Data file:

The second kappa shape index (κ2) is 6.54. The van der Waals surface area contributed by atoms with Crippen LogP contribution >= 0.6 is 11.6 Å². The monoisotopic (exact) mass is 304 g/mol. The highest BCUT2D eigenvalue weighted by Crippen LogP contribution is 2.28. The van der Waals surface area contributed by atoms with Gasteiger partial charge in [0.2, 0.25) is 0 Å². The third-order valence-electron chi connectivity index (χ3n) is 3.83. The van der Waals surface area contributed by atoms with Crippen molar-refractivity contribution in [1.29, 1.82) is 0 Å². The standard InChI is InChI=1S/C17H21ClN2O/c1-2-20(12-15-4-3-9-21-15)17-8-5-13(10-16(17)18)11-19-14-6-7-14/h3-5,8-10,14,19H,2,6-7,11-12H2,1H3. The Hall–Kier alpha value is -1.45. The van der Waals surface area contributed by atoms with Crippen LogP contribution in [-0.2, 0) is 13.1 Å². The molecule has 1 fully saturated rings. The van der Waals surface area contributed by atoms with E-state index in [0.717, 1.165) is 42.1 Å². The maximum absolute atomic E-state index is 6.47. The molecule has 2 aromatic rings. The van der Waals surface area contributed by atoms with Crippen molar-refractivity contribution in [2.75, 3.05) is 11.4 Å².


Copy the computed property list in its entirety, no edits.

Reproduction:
The second kappa shape index (κ2) is 6.54. The van der Waals surface area contributed by atoms with Crippen LogP contribution >= 0.6 is 11.6 Å². The monoisotopic (exact) mass is 304 g/mol. The highest BCUT2D eigenvalue weighted by Crippen LogP contribution is 2.28. The van der Waals surface area contributed by atoms with Gasteiger partial charge in [0.2, 0.25) is 0 Å². The third-order valence-electron chi connectivity index (χ3n) is 3.83. The van der Waals surface area contributed by atoms with Crippen molar-refractivity contribution in [1.29, 1.82) is 0 Å². The standard InChI is InChI=1S/C17H21ClN2O/c1-2-20(12-15-4-3-9-21-15)17-8-5-13(10-16(17)18)11-19-14-6-7-14/h3-5,8-10,14,19H,2,6-7,11-12H2,1H3. The Hall–Kier alpha value is -1.45. The van der Waals surface area contributed by atoms with Crippen LogP contribution in [-0.2, 0) is 13.1 Å². The molecule has 1 fully saturated rings. The van der Waals surface area contributed by atoms with E-state index in [0.717, 1.165) is 42.1 Å². The maximum absolute atomic E-state index is 6.47. The molecule has 2 aromatic rings. The van der Waals surface area contributed by atoms with Crippen molar-refractivity contribution in [2.75, 3.05) is 11.4 Å².